The Tory Chair of the LGA, Sir Merrick Cockrell said in response to the news in January: "For some councils, providing crisis payments to those in need from local service budgets is likely to be a stretch too far.”

So, where will those in desperate circumstances and who need help go to now? Likely down the desperate road of food banks and charity; those same charities that are also seeing reduced resources and spending for projects and essentials due to cuts to government grants. As austerity continues, and the poor get poorer, charities will be in a weakened position to cope.

It is also likely people will seek help from loan sharks and payday lenders. And we are only too acutely aware of the grotesque damage these gutless companies are doing in making huge profits on the back of the penniless and desperate.

The payday loan market was worth £2.0 to £2.2 billion in 2011/12, this is up from an estimated £900 million in 2008/09. The Office for Fair Trading found that a third of loans are either repaid late (18 per cent) or not repaid at all (14 per cent).

So, to avoid the intolerable risk of causing more misery and pain to the vulnerable and poor at risk of needing emergency assistance in our city, we are city councillors must do our bit to urgently see what this authority can do to stem the flood by building the dam. We must work proactively with key partners, such as the Citizens Advice Bureau, the County Council, food banks, and charities and prepare as best as possible ahead of the date of April 2015 when the Local Welfare Discretionary Fund is no more.

A joined-up approach and proactively thinking of solutions to mitigate the impact of the fund’s demise will help to avoid such a doomsday scenario from happening.

Sunday, 23 February 2014

Why Cambridge needs a 'Sharing Prosperity Fund.'

I haven't blogged here for a few years... So let me dust off my keyboard, and blow away the cobwebs on this Blogspot account, and post this missive, most of which I plan to say in the debate on our budget amendment this Thursday.


Labour councillors have, for a very long time, said the City Council must do more to tackle the inequality experienced within Cambridge, to promote equality and social inclusion wherever possible. We continue to believe this, and we also believe that in straightened times, our efforts must not be curtailed, to the contrary. Our efforts must be redoubled. The £500,000 budgeted in setting up this fund is only the start. We believe the creation of a Sharing Prosperity Fund is a serious commitment on our part, in recognising the duty of this council to promote the interests of all its citizens, and ensure that all have a decent standard of living.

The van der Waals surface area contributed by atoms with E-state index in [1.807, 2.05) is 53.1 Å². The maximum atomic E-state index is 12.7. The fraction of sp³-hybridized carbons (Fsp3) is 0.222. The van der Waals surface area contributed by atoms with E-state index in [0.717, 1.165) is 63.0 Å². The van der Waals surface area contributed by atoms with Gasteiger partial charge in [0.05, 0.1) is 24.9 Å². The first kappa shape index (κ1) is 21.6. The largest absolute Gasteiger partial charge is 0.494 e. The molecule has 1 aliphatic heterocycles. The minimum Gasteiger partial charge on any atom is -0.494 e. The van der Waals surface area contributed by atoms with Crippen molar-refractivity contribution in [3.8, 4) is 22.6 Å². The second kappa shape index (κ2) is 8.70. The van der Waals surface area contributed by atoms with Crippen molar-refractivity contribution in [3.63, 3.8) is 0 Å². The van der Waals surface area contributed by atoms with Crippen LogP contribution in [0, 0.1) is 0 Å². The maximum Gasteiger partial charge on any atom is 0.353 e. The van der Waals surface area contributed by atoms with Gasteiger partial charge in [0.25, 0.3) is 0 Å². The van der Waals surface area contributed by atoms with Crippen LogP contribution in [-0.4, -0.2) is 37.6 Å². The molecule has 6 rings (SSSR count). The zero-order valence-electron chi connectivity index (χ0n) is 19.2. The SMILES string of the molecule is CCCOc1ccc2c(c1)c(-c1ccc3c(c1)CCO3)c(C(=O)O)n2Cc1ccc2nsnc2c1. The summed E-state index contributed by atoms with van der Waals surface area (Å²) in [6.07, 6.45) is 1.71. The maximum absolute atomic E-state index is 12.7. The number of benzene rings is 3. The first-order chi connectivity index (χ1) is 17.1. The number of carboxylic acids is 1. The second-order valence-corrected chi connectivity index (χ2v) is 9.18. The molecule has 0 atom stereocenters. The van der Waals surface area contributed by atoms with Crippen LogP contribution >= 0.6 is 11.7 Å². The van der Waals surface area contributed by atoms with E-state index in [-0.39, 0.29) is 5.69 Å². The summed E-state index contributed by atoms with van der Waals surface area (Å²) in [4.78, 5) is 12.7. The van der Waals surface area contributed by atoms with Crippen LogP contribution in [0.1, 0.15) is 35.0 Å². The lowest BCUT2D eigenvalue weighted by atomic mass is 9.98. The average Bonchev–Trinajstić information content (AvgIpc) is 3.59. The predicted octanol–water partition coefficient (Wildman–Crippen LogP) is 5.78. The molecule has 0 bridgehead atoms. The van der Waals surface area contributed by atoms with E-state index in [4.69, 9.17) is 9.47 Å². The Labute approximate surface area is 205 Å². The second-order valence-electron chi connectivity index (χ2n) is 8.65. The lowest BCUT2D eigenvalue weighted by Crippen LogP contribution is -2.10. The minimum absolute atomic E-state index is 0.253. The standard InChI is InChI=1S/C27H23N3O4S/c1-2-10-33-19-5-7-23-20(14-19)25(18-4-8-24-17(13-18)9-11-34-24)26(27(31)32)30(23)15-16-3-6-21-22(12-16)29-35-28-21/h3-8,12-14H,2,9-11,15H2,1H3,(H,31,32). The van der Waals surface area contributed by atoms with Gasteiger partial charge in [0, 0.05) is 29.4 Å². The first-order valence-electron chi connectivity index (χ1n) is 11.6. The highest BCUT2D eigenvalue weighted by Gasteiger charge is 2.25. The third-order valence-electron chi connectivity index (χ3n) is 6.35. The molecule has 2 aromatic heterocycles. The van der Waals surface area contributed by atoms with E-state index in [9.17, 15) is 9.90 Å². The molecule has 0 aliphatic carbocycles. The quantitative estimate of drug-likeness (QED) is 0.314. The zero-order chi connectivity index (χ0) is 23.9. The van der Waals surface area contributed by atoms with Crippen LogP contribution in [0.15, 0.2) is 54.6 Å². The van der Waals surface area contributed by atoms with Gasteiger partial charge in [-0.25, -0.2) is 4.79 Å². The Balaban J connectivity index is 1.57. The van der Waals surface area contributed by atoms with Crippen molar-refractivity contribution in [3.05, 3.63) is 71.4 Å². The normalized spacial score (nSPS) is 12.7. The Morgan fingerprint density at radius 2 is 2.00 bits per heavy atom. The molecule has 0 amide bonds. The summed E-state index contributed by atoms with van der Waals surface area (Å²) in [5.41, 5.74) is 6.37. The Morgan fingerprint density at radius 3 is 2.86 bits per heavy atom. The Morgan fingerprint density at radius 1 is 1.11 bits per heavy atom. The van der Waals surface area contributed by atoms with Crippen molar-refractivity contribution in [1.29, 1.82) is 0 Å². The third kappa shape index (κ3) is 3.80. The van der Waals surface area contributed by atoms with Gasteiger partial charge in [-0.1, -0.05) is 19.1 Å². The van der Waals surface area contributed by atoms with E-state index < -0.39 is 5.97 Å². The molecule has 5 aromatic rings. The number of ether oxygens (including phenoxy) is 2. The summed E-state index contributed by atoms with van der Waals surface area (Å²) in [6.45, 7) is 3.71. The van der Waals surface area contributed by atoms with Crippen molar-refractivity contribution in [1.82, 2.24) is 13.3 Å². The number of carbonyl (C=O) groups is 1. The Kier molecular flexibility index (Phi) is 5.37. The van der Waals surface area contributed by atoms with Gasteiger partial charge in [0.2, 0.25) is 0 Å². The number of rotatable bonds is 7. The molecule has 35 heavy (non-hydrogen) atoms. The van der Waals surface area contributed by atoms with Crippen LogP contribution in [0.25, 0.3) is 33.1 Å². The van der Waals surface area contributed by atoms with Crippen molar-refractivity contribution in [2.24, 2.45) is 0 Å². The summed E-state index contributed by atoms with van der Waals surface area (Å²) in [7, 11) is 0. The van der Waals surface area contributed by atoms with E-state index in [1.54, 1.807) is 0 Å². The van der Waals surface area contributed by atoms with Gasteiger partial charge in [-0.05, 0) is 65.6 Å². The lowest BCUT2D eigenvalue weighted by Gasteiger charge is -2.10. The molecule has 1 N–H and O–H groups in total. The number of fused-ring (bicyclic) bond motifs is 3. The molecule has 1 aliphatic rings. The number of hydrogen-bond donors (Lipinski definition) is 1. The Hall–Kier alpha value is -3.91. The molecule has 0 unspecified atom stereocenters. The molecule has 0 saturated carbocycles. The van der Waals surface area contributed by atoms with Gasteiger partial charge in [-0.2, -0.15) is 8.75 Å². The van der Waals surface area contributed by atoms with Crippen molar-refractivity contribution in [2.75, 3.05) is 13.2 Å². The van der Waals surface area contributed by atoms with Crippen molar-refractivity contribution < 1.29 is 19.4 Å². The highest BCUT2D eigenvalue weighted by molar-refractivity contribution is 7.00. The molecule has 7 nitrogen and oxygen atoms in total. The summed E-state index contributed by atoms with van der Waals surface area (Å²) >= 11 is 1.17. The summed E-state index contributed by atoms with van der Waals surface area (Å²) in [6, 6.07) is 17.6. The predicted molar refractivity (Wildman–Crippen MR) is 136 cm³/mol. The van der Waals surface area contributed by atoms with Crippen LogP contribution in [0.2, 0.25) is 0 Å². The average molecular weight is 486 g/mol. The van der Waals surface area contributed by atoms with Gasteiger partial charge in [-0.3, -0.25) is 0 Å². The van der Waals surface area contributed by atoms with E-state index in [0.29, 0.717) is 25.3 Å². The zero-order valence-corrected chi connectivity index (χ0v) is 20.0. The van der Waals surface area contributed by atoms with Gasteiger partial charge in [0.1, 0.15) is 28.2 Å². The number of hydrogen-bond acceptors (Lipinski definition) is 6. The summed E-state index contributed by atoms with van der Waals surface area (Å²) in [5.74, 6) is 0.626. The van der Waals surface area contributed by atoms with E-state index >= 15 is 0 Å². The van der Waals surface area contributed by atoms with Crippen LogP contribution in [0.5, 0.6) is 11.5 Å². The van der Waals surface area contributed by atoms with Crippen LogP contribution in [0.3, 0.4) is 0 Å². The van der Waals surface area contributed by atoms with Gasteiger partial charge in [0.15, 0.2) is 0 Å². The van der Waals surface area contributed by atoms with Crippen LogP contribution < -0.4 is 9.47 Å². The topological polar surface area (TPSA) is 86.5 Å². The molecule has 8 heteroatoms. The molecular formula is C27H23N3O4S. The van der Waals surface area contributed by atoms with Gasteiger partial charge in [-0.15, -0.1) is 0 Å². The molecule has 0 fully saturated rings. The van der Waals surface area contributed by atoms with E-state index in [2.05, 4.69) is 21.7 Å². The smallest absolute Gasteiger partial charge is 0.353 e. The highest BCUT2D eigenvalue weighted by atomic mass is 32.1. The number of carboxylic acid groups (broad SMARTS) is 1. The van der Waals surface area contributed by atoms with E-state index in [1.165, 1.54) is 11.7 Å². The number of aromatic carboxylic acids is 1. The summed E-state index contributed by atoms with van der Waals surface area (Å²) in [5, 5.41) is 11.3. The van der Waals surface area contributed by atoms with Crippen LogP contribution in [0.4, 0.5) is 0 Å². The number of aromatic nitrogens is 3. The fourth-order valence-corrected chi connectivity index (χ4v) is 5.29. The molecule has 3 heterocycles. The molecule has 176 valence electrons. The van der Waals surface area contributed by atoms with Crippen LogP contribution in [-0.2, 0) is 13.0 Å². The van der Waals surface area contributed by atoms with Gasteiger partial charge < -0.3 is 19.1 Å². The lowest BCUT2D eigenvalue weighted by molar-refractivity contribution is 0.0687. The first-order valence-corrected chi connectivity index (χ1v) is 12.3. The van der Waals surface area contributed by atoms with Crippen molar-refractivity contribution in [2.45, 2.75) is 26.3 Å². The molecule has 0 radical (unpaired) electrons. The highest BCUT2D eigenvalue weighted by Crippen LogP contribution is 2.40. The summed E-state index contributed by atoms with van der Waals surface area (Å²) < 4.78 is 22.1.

Whilst the continued success of our city’s biomedical and tech sectors in delivering solutions to everyday needs here and abroad is unquestionably welcome – nearly everyone has in their pocket a mobile phone with chips designed by ARM, for example – it is a fallacy and a dangerous assumption to state that Cambridge is a place where this success has trickled down to all who live in our city. There are many people who work hard and contribute to the city’s economic success, but are often on low wages and have little promotional prospects. I think of college bedders, cleaning and catering staff at Microsoft Research, shop assistants in the service sector, and university assistant staff. Not to forget our own public servants such as street cleaners, city rangers, parks and open spaces staff. For without all of them our city could not function.

Professor Alan Barrell from the Cambridge Judge Business School was quoted recently in the Independent as saying:

“Cambridge is ­booming because we have a real community of ­enterprise and social inclusion. Everyone shares with each other...”

I would be very happy for Professor Barrell to come with me to visit Ditton Fields in my ward, show him around and for him to meet residents there to ask if they agree with his statement. For the truth is that, even though some areas of Cambridge are really prospering, many other parts of Cambridge do not feel included in this so-called ‘booming’ community of enterprise. Many indeed are those very people I referred to, the cleaners and shop assistants, junior university assistant staff: the cogs in the machine that keeps the Cambridge motor going.